Clementi views Ravi’s Twitter before suicide


Tyler Clementi used his blue Sony VAIO laptop to view Dharun Ravi’s Twitter account starting Sept. 13, 2010, according to evidence gathered in a computer crime lab at the Middlesex County Prosecutor’s Office.

Clementi checked Ravi’s Twitter account about 60 times between Sept. 13, 2010 and Sept. 22, 2010, the day he jumped off the George Washington Bridge.

Clementi took a screenshot of a particular tweet on Sept. 19, 2010 at 1:10 a.m. and saved it as “untitled.jpeg.”

Ravi’s tweet read, “Roommate asked for the room [until] midnight. I went into Molly’s room and turned on my webcam. I saw him making out with a dude. Yay.”

Clementi took a screenshot of another tweet three days later, titled “secondtime.jpeg.”

“Anyone with iChat, I dare you to video chat me between the hours of 9:30 and [midnight]. Yes, it’s happening again,” the tweet read.

A version of the tweet Ravi modified read, “Roommate asked for room again. It’s happening again. People with iChat, don’t you dare video chat me from 9:30 to [midnight].”

Clementi checked Ravi’s Twitter page for a last time on Sept. 22, 2010 at 5:16 p.m. before leaving Davidson Hall C on Busch campus.

Clementi jumped off the George Washington Bridge at 8:30 p.m.

The Rutgers University Police Department confiscated Ravi’s computer days later and transported it to the MCPO’s computer crime lab.

Gary Charydczak, who works at the lab, received Ravi’s laptop, created a copy of the hard drive and conducted an investigation of Ravi’s files and search engine records.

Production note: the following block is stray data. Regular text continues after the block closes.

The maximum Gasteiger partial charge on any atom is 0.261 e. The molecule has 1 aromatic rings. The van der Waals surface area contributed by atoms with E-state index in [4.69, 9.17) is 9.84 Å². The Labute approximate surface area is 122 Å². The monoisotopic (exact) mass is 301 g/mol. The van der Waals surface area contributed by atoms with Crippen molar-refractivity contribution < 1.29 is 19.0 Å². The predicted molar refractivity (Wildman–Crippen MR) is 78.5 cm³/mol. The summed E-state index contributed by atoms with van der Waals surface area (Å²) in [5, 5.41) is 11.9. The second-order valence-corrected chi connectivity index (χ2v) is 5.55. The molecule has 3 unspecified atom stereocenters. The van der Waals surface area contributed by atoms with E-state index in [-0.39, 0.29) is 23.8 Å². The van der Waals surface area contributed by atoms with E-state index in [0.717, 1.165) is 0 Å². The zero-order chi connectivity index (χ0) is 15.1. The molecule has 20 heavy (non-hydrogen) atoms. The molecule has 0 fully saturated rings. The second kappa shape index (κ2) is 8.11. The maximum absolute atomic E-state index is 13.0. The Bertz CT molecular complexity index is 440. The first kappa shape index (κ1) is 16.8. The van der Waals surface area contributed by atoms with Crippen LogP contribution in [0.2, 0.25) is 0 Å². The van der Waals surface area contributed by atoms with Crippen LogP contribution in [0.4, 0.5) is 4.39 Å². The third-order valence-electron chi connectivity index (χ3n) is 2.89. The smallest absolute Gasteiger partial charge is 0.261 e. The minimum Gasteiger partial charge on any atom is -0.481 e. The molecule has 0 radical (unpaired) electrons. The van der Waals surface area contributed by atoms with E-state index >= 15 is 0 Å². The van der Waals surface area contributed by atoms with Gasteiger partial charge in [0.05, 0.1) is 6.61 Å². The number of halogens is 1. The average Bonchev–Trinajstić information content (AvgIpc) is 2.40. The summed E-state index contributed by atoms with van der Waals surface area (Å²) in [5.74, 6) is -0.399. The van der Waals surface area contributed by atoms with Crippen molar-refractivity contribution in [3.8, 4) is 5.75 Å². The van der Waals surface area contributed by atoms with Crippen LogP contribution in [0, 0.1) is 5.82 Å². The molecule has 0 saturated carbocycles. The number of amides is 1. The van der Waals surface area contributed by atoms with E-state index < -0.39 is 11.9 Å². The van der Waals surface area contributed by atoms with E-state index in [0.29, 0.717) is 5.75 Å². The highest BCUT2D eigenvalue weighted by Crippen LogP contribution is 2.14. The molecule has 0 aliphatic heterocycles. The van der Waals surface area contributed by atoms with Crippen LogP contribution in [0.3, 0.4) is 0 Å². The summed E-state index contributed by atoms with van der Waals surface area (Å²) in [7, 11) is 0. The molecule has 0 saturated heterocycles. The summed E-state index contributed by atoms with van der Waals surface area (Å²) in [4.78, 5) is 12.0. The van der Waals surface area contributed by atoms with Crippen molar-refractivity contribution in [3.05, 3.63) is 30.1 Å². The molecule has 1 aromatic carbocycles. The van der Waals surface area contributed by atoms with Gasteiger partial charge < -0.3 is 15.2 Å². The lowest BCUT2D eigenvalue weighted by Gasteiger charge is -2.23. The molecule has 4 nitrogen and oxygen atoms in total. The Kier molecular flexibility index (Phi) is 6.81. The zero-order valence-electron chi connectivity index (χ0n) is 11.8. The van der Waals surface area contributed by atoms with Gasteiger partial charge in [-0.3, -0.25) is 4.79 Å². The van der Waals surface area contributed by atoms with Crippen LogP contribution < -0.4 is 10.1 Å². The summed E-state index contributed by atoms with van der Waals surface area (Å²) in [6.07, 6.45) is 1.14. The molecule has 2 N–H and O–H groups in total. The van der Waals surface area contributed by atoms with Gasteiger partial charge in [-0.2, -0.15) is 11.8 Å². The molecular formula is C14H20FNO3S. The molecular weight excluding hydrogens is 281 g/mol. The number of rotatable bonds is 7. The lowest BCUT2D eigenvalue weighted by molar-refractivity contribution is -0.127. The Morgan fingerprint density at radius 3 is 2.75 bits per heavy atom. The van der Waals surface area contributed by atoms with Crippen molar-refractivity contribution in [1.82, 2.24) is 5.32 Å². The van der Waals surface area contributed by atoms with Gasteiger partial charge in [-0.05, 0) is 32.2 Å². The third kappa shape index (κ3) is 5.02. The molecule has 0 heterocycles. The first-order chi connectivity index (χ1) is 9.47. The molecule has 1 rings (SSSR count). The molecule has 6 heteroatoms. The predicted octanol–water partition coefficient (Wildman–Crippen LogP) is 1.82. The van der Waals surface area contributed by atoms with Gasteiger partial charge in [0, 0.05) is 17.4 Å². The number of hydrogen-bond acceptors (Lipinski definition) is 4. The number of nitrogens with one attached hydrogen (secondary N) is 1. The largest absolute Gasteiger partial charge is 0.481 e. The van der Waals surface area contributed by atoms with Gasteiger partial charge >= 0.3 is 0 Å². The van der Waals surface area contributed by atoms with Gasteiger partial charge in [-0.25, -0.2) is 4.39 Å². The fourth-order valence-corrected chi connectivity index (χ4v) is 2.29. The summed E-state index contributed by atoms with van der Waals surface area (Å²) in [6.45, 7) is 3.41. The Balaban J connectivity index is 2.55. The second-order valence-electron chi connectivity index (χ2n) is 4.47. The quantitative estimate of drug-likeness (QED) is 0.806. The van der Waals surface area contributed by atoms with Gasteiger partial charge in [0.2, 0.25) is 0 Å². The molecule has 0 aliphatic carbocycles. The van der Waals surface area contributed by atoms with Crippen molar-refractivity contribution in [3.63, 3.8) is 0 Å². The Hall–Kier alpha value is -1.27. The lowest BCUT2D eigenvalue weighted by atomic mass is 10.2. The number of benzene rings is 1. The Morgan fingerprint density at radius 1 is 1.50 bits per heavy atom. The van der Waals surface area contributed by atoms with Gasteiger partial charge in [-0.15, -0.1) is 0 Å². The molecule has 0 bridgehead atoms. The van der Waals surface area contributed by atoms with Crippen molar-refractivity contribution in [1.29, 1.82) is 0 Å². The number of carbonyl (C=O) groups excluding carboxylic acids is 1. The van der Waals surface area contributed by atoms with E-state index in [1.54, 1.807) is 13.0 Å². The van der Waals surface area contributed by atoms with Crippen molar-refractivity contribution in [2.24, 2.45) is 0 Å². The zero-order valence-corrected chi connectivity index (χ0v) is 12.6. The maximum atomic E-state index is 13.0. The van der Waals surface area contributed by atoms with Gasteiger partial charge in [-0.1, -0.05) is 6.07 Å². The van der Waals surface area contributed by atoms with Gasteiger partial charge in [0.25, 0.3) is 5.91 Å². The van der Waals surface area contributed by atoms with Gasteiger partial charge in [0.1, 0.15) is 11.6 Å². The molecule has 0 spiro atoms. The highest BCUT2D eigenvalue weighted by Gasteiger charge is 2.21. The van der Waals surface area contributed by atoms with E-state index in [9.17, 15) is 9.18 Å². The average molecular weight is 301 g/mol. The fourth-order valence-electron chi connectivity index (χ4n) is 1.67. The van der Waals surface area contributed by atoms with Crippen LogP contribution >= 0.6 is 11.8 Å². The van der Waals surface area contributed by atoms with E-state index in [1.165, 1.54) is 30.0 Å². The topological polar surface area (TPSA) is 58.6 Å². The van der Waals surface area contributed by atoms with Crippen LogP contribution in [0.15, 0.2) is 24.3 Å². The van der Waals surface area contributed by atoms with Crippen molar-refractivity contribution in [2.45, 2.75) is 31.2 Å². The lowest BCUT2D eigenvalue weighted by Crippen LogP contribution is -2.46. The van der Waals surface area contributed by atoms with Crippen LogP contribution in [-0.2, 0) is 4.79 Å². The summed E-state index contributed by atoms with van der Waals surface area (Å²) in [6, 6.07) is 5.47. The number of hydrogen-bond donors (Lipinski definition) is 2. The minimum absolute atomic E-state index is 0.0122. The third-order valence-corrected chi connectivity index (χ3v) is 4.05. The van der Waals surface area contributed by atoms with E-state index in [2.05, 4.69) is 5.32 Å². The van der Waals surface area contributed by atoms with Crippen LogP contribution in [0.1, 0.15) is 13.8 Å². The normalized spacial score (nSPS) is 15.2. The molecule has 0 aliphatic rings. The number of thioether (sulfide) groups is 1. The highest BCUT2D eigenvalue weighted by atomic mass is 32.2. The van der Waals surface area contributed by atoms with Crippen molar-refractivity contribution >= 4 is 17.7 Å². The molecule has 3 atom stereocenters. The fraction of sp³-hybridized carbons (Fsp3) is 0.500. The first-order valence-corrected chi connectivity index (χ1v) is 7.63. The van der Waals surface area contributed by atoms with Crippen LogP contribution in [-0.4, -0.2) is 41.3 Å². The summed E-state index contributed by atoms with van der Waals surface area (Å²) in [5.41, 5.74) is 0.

By searching key words “Tyler Clementi” and “Tyler,” Charydczak said he found that Ravi had searched for Clementi on Google, YouTube, Facebook, Pipile.com and 123people.com.

Charydczak said Ravi also searched the terms “gay” and “homosexual” on Foursquare, but he could not extract the context of these searches.

Searching Ravi’s online chat history, Charydczak said he found 20 separate Instant Messenger conversations from Aug. 21, 2010 to Aug. 23, 2010 that used the phrases “college roommate” and “his sexual orientation.”

Twelve of the IMs were between Ravi and his West Windsor-Plainsboro North High School friend Jason Tam. The evidence was not used because Tam was not present in court to verify the validity of the messages.

Timothy Hayes, an analyst in the University’s Office of Information Technology, said he could not confirm if Ravi saved or uploaded any videos from his laptop.

Hayes said no video footage was uploaded to the Internet from Ravi’s laptop on Sept. 19 from 9 p.m. to midnight — the first webcam viewing incident.

This information contradicts witness testimonies from Ravi’s friend Molly Wei and others who said they viewed an encounter between Clementi and his guest.

“There could have been attempted connection that didn’t fully establish, but I couldn’t tell,” he said. “No actual video was transferred as an iChat or video at that time.”

Ravi can spend up to 10 years in prison if he is found guilty of invasion of privacy, bias intimidation, witness tampering and hindering arrest.

The trial is scheduled to continue today and is expected to last two to three more weeks.


By Anastasia Millicker

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